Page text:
Lift H1-B cap
A new study from academic economists at Colgate University and UC-Davis shows wages rise fastest in U.S. cities with the greatest influx of highly skilled immigrants.
Highly skilled people tend to make and spend more money, raising everyone's standard of living. The study found U.S. cities with the greatest increase of immigrants specializing in the STEM (science, technology, engineering and math) professions saw wage increases of 7 percent for college-educated, native-born Americans, and 3 percent for the non-college-educated population.
Besides spending more money on goods and services, demand for these immigrants' skills often pushes salaries higher in other fields. However, we artificially limit these workers by imposing a cap on H1-B visas.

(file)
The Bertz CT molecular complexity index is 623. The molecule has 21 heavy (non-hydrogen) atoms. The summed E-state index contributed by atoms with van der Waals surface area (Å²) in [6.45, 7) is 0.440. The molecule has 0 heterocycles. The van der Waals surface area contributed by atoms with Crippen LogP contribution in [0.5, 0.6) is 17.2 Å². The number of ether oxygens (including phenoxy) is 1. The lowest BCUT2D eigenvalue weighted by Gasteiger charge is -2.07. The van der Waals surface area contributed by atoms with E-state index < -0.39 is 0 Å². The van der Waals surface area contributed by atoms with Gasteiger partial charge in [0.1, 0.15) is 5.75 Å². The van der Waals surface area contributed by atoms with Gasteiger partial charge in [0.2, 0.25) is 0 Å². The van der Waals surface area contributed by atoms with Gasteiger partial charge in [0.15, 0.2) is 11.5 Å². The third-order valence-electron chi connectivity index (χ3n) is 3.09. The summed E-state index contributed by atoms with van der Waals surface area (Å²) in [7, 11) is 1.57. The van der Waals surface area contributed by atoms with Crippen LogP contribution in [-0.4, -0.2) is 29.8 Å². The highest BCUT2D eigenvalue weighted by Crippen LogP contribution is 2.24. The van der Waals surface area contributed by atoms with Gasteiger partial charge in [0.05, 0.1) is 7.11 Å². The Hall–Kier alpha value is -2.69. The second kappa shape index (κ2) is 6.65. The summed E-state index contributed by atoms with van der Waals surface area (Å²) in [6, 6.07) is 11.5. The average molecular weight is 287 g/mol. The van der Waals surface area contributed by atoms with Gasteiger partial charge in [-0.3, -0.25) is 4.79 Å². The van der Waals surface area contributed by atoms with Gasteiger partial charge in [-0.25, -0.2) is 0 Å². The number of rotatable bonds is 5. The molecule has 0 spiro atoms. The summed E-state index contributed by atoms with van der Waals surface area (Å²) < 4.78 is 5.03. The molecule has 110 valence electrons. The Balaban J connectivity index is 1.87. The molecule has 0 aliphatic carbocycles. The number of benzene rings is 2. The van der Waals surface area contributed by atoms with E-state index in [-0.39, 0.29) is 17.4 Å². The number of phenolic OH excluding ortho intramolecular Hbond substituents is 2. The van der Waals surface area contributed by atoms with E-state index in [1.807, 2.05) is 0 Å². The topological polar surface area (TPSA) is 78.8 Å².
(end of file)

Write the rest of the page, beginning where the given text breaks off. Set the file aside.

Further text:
The current level is 65,000, plus another 20,000 with advanced degrees. When the H1-B visa application opens in the spring, the slots are usually filled in less than a week, creating a huge waiting list.
Why the cap? There are technology companies where jobs go unfilled just because they can't find qualified applicants. Ideally, Congress should remove the H1-B visa cap entirely, or at least start by phasing it out. Unfortunately, the politics of immigration reform are less clear than the economics.
The writer is a resident scholar at the Institute for Policy Innovation (ipi.org).
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